First Lady Dr. Jill Biden traveled to California on Wednesday, meeting with the family of late Latino American civil rights and labor leader César Chávez to tour a vaccination site and thank community volunteers.
The day’s event took place at “The 40 Acres,” the former headquarters of the United Farm Workers union created by Chávez in the 1960s. The site is now operating as a community vaccination center, which has administered over 3,000 COVID-19 vaccinations to farm workers during the month of March alone.
The first lady said her husband was greatly inspired by Chávez’s lifelong commitment to equality, noting the president’s placement of a bronze bust of the icon in a prominent position in the Oval Office behind Biden’s desk.
“César Chávez is such an inspiration to so many of us — and especially to my husband,” Dr. Biden said, later adding: “Chavez understood that, no matter the obstacles, when people come together, united in cause, anything is possible.”
“Yes, we can—sí, se puede!” she continued, parroting the phrase Chávez popularized during his civil rights campaign.
Earlier in the day, the president proclaimed March 31, 2021 as “César Chávez Day,” imploring Americans to “observe this day as a day of service and learning, with appropriate service, community, and education programs to honor César Chávez’s enduring legacy.”
Chávez was born near Yuma, Arizona, on March 31, 1927, and grew up in a Mexican-American family that traveled around California picking lettuce, grapes, cotton and other seasonal crops. He left school in seventh grade to work full time in the fields and later turned to organizing for farmworkers’ rights.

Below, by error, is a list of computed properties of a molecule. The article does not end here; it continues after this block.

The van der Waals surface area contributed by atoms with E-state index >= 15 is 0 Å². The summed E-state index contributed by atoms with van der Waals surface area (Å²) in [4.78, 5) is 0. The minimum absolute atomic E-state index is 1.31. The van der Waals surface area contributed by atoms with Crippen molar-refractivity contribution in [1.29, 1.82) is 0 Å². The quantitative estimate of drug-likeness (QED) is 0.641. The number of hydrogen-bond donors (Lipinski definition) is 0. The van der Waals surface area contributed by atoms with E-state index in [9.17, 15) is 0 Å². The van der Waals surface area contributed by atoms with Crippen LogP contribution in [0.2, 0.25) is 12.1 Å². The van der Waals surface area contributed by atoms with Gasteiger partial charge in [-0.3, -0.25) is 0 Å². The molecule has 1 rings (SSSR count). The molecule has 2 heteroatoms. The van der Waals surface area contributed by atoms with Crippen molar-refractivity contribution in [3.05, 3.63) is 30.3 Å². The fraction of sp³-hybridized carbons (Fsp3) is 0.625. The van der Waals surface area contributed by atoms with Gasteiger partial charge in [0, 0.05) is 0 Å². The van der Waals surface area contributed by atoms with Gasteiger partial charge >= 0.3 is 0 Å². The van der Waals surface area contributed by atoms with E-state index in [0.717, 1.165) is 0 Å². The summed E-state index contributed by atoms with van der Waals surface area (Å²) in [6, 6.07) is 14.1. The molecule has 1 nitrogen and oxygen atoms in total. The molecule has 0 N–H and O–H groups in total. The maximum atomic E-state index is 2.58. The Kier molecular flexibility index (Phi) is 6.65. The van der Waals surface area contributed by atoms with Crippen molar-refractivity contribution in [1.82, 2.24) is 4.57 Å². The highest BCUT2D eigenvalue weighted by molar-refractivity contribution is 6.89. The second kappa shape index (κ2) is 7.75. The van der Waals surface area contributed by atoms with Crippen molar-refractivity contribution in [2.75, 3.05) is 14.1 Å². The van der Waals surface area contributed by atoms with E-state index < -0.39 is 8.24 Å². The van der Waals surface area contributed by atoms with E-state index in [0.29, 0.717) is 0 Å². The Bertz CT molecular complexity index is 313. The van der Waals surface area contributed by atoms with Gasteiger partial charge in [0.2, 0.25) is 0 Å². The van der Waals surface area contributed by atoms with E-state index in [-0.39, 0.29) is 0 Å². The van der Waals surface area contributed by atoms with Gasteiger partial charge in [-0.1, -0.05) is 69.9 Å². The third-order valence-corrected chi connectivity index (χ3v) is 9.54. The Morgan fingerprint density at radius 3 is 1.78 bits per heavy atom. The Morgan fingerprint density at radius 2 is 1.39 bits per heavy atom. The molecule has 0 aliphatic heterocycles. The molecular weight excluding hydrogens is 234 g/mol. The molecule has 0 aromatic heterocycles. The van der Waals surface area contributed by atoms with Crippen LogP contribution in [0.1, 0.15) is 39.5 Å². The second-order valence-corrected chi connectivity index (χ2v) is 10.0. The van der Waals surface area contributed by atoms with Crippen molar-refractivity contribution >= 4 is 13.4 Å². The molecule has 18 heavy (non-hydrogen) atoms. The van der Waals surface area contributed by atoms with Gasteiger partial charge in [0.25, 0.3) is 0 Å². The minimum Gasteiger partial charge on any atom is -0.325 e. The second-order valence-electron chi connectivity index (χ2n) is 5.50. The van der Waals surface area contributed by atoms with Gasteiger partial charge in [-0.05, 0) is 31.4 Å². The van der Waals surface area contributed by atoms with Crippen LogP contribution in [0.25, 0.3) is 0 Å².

In 1962, Chávez and Dolores Huerta co-founded the National Farm Workers Association, which became the United Farm Workers of America.
Farmworkers were crucial to agribusiness in California, which grows nearly half the nation’s fruits, nuts and vegetables, but pay was poor and conditions often miserable.
There had been protests and small strikes, but the UFW, with Chavez as its figurehead, helped organize the farmworkers on a large scale and turn their cause into a movement. The UFW staged nonviolent strikes, boycotts and protests that garnered immense publicity and had a significant effect in California.
That spirit lives on in the president’s policy proposals, Dr. Biden said.
“For César, faith and love were at the heart of his action: hunger strikes, boycotts, the fight for civil rights,” Dr. Biden said Wednesday. “The United Farm Workers wasn’t only fighting for better wages. It has always been a moral movement – one of justice and humanity for all, but especially for the agricultural workers who are mostly unseen.”
“And that’s exactly the kind of immigration policy (Biden) is working to build—one that treats children and families with dignity and creates fair pathways to citizenship, including for essential workers,” she added.
Paul Chávez, César Chávez’s son, said despite the trials farmworkers still have to endure, “we are filled with hope and encouragement.”